Paperback, 282 pages
Persea Books
June 1, 1998
(first published 1405)

From the Wikipedia Synopsis

In The Book of the City of Ladies de Pizan created a symbolic city in which women are appreciated and defended. She constructed three allegorical foremothers: Reason, Justice, and Rectitude. She enters into a dialogue, a movement between question and answer, with these allegorical figures that is from a completely female perspective. Only female voices, examples and opinions provide evidence within this text. Christine, through Lady Reason in particular, argues that stereotypes of woman can be sustained only if women are prevented from entering the dominant male-oriented conversation.



 


Christine de Pizan
Paperback, 192 pages
Penguin Classics
May 7, 1985
(first published 1405)


From the Wikipedia Synopsis 


In The Treasure of the City of Ladies, she highlights the persuasive effect of women’s speech and actions in everyday life. In this particular text, Christine argues that women must recognize and promote their ability to make peace. De Pizan then argues that "skill in discourse should be a part of every woman’s moral repertoire".  She proved that rhetoric is a powerful tool that women could employ to settle differences and to assert themselves. Overall, she presented a concrete strategy that allowed all women, regardless of their status, to undermine the dominant patriarchal discourse.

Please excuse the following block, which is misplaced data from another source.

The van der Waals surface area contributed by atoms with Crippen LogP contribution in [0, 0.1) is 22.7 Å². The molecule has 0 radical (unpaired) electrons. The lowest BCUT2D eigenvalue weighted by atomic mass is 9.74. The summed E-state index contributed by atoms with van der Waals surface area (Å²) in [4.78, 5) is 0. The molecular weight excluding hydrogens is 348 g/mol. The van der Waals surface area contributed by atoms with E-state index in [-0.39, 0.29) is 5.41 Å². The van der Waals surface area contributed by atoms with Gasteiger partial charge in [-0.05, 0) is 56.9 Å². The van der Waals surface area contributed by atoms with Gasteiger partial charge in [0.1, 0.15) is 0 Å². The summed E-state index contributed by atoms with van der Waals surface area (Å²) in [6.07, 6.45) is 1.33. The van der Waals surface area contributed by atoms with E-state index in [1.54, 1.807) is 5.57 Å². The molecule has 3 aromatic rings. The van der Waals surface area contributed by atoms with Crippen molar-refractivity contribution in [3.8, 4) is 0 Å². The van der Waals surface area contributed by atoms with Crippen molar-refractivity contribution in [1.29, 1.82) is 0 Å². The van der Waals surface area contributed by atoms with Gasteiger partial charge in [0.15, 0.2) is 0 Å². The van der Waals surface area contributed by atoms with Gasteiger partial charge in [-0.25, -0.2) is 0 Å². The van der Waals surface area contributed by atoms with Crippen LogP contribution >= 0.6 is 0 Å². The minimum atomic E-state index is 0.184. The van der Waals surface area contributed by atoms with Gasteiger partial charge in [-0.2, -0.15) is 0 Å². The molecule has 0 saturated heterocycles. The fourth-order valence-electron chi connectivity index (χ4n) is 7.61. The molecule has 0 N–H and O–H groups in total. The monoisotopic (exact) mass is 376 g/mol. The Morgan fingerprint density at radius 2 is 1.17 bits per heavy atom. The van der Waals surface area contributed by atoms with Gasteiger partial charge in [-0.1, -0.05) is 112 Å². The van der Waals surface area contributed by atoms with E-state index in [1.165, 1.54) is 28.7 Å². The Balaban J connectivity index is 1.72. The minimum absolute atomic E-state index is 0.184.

For further information:
























6 comments:

  1. Thanks for the link to my Blog Maria. Maybe when you and some others have read this we can have an interesting discussion about the work.

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  2. You're very welcome, Brian!! I would LOVE to have a group discussion of this work! Hopefully, there will be others interested as well!

    Thanks for commenting back!! : )

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  3. I love to hear about women who were before their time. This is an awesome post!

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  4. Oh, thank you so very much, Steph!! Of course, these books will make it into my collection as soon as I can get them! Thanks again for your super nice comment!! : )